So, I called Hadassa Ein Kerem on Sunday, and the person I needed to speak with was not there. To my pleasant surprise, the secretary (not someone I spoke with before) gently asked if, perhaps, she could help me.
She seemed so nice, I calmly explained the situation to her. Unfortunately, she could only put me on the waiting. I was not satisfied with this, but she very kindly explained that I would get an earlier appointment, she just did not know when yet; someone would call me. At the same time, she encouraged me to call often, as that might speed things up.
In the end, I received a call later that evening, with an appointment for 10:30 pm, the following night!
So, Monday night, after our final aseifat horim, we went straight to Hadassah EK. At night, parking is a lot easier, as was everything else. We had to register at the Emergency Room reception. It was quiet there and I just waited a few minutes before a very sweet young woman filed my forms. Then I went to the MRI department.
The secretaries do not work there at night. So, I waited for one of the technicians to come and take my forms.
In the meanwhile, there was a heated discussion going on between the five other people waiting about whether a Rav (Rabbi) can choose who to service or whether he is a shaliyah tzibbur (emmisary of the people) and has to attend to the needs of anyone who turns to him. There were two hareidi (ultra-Orthodox) couples arguing with a woman who might have been secular, (her clothes were modest and loose-fitting, but she was wearing pants and no head covering), but who I suspect was either traditional or modern religious. She certainly was not anti-religious. It was a good natured, but heated discussion. I joined right in (אילה מה - what did you expect?). I "look" religious (I always cover my hair and I was wearing a skirt), so the couples assumed I would agree with them, but I actually agreed with the woman. They were talking about a very well-know Rabbi who had refused to read a letter that was sent to him from a woman. I actually found it quite offensive that the Rabbi dismissed the letter, but the tone of the discussion was quite friendly, so I did not pursue that point.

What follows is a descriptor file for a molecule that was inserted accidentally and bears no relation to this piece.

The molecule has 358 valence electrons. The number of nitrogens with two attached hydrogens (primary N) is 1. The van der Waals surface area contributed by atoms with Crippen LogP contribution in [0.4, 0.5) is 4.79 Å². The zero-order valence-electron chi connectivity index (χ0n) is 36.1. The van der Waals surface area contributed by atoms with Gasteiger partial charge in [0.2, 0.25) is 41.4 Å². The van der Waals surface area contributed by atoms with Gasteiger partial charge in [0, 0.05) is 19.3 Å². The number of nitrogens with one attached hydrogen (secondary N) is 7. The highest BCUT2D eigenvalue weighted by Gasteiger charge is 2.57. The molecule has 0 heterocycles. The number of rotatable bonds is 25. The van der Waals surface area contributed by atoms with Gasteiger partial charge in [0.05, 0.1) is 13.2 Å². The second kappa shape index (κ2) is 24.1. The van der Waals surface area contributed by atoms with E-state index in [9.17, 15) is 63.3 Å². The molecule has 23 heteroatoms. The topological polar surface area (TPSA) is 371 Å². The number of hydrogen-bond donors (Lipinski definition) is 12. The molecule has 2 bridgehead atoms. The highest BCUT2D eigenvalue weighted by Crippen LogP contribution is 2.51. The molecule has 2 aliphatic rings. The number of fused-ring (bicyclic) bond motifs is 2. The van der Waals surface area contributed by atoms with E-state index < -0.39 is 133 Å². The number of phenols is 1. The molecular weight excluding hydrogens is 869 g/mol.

After a short time, a young woman was wheeled out (in a wheelchair) from the MRI rooms. It turns out, she is someone I know from Beit Natan. A few years ago, she had breast cancer. Now, here she is, still so young, and she just had surgery to remove a tumor from her brain. I was shocked, though I tried not to show how worried I was for her. She found the tumor because had been suffering from headaches. How many women do I know who were just diagnosed with brainmets? I think this makes 6? My doctor's words echoed in my head "with symptomatic brain tumors... 2 years would be considered a long time."
When I was called in, I started feeling anxious. I mentioned to the attending physicians that the last time I had an MRI, they burst a vein and it was very painful.
Dr. Michael, the male Russian doctor who put in the needle for the contrast, did not seem particularly gentle. He chose a location, in my upper arm, that scared me. I expected it to be very painful, despite his reassurances. I closed my eyes, and focussed on my breathing to try and stay relaxed and calm. I felt a small prick and that was it! I was amazed! He might be my new favorite!
The technician, Andre, also Russian, was constantly smiling and was so nice. I recognized him from the last time. There was also an American woman working there who I recognized, who is also nice and helpful. She checked in with me several times during the radiation, to make sure I was ok.
I was worried when they injected the contrast, but besides the cool sensation I did not feel anything. I was able to relax after that and actually slept through the rest of the MRI.
When we left, I realized that this visit, with the empty corridors and the quiet calm, left me feeling much more relaxed. I almost felt bad about my rant a few days ago...
I might even write a letter about how wonderful Dr. Michael is...
Please daven (or send happy, healing thoughts) for RivkA bat Teirtzel.
With love and optimism,
new law keeps people out of the mikva
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